Sunday, December 4, 2011

The Rose (soundtrack)

Welcome to another edition of Soundtrack Sunday. Earlier this week (on December 1st), the featured artist on this record celebrated her sixty-sixth birthday.

In November of 1979, a musical drama starring singer Bette Midler (in her acting debut) hit the silver screen. The Rose was the story of a 1960’s rock star who was struggling with the pressures of her career and demands from her business manager. The story was loosely based on the life of Janis Joplin, and the film was nominated for four Academy Awards.

The soundtrack album, which features Midler on vocals, was released in February of 1980 and reached number 12 on the US Billboard Album charts.

Side one opens with “Whose Side Are You On?” The track is recorded live, mirroring the live musical performances in the film. This mid-tempo rocker opens with a blaring horn section and searing guitars. Midler’s vocals are bluesy with a hint of whiskey heat to them.

The crowd cheers then segue into “Midnight In Memphis”, a more up-tempo blues rocker. This reminds me a lot of the style the Blues Brothers were emulating in the late 70’s as well. Definitely a toe-tapper.

Next up is two plus minutes of concert monologue. Midler delivers a speech, in character as “Rose“, about the blues and being a woman. She does it in her usual bawdy style. This segues right into the next track. The first single from the album is Midler‘s rendition of the 1966 Percy Sledge hit “When a Man Loves a Woman”; her version of the song went to number 35 on the US Billboard Hot 100. She puts a great amount of soul into the performance which builds in intensity to a powerful conclusion.

“Sold My Soul to Rock ‘N’ Roll” swings the concert back into high gear. The song very much illustrates the theme of the film and the turmoil the character goes through.

The next track “Keep On Rockin’” was co-written by Sammy Hagar. Midler easily shows she has the chops to handle a true hard rocking number. She puts so much passion and energy into it. I have seen Midler’s concerts on cable before and she has always given a great live show. The idea of having this first side of the album be a continuous concert is a perfect match.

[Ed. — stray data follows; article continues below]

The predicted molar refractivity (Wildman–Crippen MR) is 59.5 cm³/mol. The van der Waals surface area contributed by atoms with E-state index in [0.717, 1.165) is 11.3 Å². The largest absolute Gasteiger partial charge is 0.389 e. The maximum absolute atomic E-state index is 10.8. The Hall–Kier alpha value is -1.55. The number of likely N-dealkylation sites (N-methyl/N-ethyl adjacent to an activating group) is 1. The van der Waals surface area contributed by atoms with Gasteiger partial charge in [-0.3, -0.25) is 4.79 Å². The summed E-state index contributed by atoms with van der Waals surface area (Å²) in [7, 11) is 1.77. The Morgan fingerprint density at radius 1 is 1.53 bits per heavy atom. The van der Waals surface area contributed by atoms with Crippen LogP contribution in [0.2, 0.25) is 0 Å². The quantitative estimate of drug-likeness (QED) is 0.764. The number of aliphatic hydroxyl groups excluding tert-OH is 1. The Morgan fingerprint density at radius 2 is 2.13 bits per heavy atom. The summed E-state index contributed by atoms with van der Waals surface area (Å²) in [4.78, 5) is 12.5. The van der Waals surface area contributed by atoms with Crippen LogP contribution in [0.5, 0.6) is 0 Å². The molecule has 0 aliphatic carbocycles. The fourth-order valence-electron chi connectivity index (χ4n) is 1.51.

Side two begins with “Love Me With a Feeling”, another blues live recording but this time in a small bar setting. I just love the guitar on this one.

“Camellia” is the sole instrumental track on the album, again recorded live in front of a screaming crowd. This leads right into a minute and a quarter length homecoming monologue taken directly from the film.

“Stay with Me” was originally recorded in 1966 by Lorraine Ellison. This slow-tempo track, with its country-blue sound, has a strong piano and horn line to it.

“Let Me Call You Sweetheart” was a song originally published in 1910 and first recorded by the Peerless Quartet. Midler’s rendition is short and sad, for her character at this point in the film is in the midst of a severe breakdown.

The title track “The Rose” closes the album. This single went to number 3 on the US Billboard Hot 100 and number 1 on the Adult Contemporary charts, selling over a half a million copies. This is one of those songs I had on a 45 rpm record, with the sleeve matching the cover image of the album. I like the simple piano accompaniment that allows Midler’s voice to carry the beautiful and emotional song.

I was in my freshman year of high school when the film and soundtrack album were released. Due to the film’s mature subject matter, it wasn’t able to see it until it came on HBO a few years later. The soundtrack album gives the listener a strong sense of the film by showcasing a number of amazing live performances.

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